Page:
Authors: Peter Rushbrook, Royal Melbourne Institute of Technology University; Annie Karmel and Helen Bound, Institute for Adult Learning, Singapore
Edition: Volume 54, Number 3, November 2014
Summary: Over recent years Singapore has developed a strong adult and vocational education system based on those of Great Britain, Australiaand New Zealand. Its Continuing Education and Training (CET) sector makes use of competency-based training in the form of Workforce Skills Qualifications (WSQs) which are delivered in mainly small private providers by learning facilitators qualified through a range of WSQ-based training programs. Most facilitators are mature-age and second-career people drawn from diverse career backgrounds and employed on a casual and part-time rather than ongoing basis. They identify themselves as ‘freelancers’ in the training market place and compete vigorously for the work opportunities available. In the paper we argue that continued workplace success is premised on a strong sense of professional identity and its management through a process of ‘shapeshifting’ according to the diverse requirements of the adult education industry. We explore this idea through revisiting three of our projects examining Singaporean CET educators and ask of our data a new question: ‘How do individuals “become” and “be” Singaporean adult education freelancers?’ We draw our insights from interviews with freelancers, Singapore’s political and economic context and a range of literature drawn principally from a socio-cultural theoretical perspective.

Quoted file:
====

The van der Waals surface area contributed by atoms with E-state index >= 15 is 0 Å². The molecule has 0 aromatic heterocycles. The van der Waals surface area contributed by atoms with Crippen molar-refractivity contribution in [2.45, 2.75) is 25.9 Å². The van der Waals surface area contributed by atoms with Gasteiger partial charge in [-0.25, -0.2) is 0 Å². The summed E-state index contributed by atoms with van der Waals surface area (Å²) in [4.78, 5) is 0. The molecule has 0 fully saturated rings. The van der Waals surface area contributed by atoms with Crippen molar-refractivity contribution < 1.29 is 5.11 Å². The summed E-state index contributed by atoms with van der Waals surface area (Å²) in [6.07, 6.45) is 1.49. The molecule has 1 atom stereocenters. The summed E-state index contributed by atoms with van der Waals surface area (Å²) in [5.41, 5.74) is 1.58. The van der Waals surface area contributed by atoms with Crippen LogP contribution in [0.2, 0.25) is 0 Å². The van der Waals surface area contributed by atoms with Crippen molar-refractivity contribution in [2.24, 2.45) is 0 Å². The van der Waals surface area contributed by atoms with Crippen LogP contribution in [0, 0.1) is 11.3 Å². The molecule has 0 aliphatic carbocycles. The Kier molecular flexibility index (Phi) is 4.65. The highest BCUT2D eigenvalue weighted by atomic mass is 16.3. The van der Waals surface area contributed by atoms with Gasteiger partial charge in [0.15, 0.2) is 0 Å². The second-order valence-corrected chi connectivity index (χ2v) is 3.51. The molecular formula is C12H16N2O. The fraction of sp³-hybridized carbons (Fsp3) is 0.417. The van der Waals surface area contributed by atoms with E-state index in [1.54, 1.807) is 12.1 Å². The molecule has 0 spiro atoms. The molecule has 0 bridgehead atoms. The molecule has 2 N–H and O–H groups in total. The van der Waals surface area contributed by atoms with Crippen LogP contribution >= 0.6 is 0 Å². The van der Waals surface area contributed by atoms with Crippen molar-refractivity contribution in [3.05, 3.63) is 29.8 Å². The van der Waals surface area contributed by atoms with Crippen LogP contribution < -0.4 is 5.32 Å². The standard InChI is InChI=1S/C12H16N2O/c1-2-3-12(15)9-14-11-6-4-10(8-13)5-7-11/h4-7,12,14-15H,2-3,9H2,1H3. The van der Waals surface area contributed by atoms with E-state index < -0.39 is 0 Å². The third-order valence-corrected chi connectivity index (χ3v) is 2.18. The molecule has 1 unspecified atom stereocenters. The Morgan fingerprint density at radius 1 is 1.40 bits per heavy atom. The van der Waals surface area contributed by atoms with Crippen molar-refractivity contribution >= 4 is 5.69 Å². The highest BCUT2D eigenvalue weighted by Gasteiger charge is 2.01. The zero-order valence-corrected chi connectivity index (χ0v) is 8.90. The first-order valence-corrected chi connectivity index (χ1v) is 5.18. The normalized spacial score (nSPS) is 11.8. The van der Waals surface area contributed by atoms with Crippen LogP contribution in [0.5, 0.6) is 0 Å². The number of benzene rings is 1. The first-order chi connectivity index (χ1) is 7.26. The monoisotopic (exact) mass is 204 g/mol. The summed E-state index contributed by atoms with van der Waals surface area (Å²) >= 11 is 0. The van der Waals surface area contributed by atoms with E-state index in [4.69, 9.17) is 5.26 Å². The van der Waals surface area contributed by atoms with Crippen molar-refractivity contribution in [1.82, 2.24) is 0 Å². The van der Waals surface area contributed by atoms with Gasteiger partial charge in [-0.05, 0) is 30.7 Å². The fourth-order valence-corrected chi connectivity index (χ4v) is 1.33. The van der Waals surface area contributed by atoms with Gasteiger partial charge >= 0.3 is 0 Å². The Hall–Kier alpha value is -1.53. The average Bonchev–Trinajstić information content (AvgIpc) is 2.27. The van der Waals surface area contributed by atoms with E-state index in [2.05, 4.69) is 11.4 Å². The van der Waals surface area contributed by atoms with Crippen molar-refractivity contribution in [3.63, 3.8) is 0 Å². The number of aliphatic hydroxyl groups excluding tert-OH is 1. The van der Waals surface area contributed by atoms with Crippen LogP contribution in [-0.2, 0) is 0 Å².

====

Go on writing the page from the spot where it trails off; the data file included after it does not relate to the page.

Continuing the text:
Keywords: Adult education, vocational education, workplace learning, professional identity, Singapore education
This article is part of AJAL, Volume 54_3. The entire volume is available in .pdf for purchase here.